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By: JudyB (offline) on Sunday, June 27 2010 @ 10:19 AM EDT  
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Hi Mr. Wilson and students wave

Thank you for the pictures of the coots and the yellow-headed blackbird. I asked my husband about coots, and he said we do have them in Maine, so I may have seen them and not recognized them. He agreed that we didn't have yellow-headed blackbirds here.

How interesting to learn that there are lots of different animals at Elizabeth Lake as well - it seems to be a very busy area for wildlife.

We have bear, beaver and muskrats in Maine, but I don't think I've ever seen them. I have seen coyote, moose, skunk, squirrel and white-tailed deer, and we don't have elk or Columbia ground squirrels here. I have also actually seen raccoons in our kitchen! They adapt very well to a small town environment, and were able to come in our cat door! Needless to say, we rebuilt our cat door so the cats can still get in, but the raccoons cannot. They are an important part of the eco-system - but don't belong in a house!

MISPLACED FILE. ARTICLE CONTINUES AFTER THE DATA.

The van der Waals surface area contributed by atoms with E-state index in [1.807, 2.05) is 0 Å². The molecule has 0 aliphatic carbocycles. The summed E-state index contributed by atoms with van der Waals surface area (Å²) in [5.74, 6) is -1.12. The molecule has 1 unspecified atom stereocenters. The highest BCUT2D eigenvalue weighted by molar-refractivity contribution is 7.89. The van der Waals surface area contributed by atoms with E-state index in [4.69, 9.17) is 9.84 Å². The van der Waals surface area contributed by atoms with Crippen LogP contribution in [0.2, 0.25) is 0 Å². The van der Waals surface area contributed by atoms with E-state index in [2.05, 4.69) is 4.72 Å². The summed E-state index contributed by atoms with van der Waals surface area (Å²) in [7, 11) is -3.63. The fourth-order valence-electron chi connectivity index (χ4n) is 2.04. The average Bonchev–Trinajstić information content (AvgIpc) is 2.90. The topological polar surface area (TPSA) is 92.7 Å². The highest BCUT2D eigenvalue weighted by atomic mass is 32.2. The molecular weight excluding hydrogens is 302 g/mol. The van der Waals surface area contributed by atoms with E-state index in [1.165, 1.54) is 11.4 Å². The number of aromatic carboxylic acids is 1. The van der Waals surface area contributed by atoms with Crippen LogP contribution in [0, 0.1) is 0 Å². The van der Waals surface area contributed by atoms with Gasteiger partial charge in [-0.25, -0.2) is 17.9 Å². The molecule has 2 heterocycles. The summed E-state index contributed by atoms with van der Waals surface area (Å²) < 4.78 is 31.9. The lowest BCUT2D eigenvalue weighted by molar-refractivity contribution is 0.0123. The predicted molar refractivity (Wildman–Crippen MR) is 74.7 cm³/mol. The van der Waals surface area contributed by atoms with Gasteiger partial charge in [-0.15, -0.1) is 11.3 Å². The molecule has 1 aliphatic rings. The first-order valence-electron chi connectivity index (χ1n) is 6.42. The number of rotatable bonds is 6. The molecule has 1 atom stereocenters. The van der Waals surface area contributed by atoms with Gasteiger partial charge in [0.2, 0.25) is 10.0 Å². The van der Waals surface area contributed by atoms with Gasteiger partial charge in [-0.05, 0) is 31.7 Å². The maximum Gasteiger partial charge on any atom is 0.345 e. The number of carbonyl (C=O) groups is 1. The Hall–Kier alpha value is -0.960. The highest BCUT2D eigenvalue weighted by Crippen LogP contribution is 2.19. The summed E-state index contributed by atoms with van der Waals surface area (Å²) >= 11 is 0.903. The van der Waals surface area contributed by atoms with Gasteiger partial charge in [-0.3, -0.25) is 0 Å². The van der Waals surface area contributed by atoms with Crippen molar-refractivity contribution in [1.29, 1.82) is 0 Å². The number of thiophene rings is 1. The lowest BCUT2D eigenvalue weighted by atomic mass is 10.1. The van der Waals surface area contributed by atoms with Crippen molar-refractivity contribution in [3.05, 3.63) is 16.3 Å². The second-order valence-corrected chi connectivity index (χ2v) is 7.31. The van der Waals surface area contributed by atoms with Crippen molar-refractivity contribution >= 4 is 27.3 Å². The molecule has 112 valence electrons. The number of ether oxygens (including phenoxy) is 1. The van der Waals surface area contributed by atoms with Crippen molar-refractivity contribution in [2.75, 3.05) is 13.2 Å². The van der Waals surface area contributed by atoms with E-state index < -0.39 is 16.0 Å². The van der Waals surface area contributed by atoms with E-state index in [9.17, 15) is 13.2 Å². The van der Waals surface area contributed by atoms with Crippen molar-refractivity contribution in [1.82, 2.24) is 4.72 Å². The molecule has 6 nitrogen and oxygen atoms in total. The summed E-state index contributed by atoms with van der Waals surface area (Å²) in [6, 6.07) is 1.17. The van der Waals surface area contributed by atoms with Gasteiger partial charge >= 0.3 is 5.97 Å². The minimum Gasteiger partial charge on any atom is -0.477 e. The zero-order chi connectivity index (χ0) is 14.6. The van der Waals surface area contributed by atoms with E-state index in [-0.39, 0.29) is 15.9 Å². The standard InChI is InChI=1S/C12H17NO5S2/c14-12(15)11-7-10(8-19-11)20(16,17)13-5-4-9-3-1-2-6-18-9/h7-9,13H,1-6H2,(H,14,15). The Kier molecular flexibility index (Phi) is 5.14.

That is a nice picture of the geese - and we do have lots of osprey in Maine! In fact, we're going to look at a local osprey nest later this afternoon. I'll try to take a picture to compare with the one you posted.

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By: SMW (offline) on Thursday, July 01 2010 @ 10:48 AM EDT  
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During the year we visited Elizabeth Lake on several occasions. We experienced how animals, plants and non-living things like sun, water, air, and soil play an important part in the wetland ecosystem, and we also learned about the web of life.

Here is a copy of A Kid's 2010 Guide to Elizabeth Lake.
Click on image to download
Click on image to download
Click on image to download